Molecular dynamics simulations and biochemical characterization of Pf14-3-3 and PfCDPK1 interaction towards its role in growth of human malaria parasite
TL;DR: Overall, this study characterizes 14-3-3I as a scaffold protein in the malaria parasite and unveils CDPK1 as its previously unidentified target, setting a precedent for the rational design of 14- 3-3 based PPI inhibitors by utilizing 14-2-3 recognition motif peptides, as a potential antimalarial strategy.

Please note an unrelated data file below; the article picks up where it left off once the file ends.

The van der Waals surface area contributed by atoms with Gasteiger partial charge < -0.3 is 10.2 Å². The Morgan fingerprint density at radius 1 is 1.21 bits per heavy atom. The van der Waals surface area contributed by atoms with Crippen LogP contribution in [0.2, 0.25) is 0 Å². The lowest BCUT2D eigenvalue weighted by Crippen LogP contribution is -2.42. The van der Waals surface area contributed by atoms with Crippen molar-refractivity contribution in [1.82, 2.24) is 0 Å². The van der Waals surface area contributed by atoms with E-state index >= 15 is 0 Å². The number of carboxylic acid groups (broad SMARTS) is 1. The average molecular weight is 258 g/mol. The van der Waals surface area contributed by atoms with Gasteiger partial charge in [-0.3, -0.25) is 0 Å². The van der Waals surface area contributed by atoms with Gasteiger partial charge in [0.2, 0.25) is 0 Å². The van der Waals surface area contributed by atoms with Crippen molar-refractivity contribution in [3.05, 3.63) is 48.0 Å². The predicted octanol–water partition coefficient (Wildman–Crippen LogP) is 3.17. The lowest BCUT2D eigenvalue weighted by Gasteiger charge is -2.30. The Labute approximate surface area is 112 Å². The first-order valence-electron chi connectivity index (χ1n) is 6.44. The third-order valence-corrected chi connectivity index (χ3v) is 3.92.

Abstract: Scaffold proteins play pivotal role as modulators of cellular processes by operating as multipurpose conformation clamps. 14-3-3 proteins are gold-standard scaffold modules that recognize phosphoSer/Thr (pS/pT) containing conserved motifs, and confer conformational changes leading to modulation of functional parameters of their target proteins. Modulation in functional activity of kinases has been attributed to their interaction with 14-3-3 proteins. Herein, we have annotated and characterized PF3D7_0818200 as 14-3-3 isoform I in Plasmodium falciparum 3D7, and its interaction with one of the key kinases of the parasite, Calcium-Dependent Protein Kinase 1 (CDPK1) by performing various analytical biochemistry and biophysical assays. Molecular dynamics simulation studies indicated that CDPK1 polypeptide sequence (61KLGpS64) behaves as canonical Mode I-type (RXXpS/pT) consensus 14-3-3 binding motif, mediating the interaction. The 14-3-3I/CDPK1 interaction was validated in vitro with ELISA and SPR, which confirmed that the interaction is phosphorylation dependent, with binding affinity constant of 670 ± 3.6 nM. The interaction of 14-3-3I with CDPK1 was validated with well characterized optimal 14-3-3 recognition motifs: Mode I-type ARSHpSYPA and Mode II-type RLYHpSLPA, by simulation studies and ITC. This interaction was found to marginally enhance CDPK1 functional activity. Furthermore, interaction antagonizing peptidomimetics showed growth inhibitory impact on the parasite indicating crucial physiological role of 14-3-3/CDPK1 interaction. Overall, this study characterizes 14-3-3I as a scaffold protein in the malaria parasite and unveils CDPK1 as its previously unidentified target. This sets a precedent for the rational design of 14-3-3 based PPI inhibitors by utilizing 14-3-3 recognition motif peptides, as a potential antimalarial strategy.
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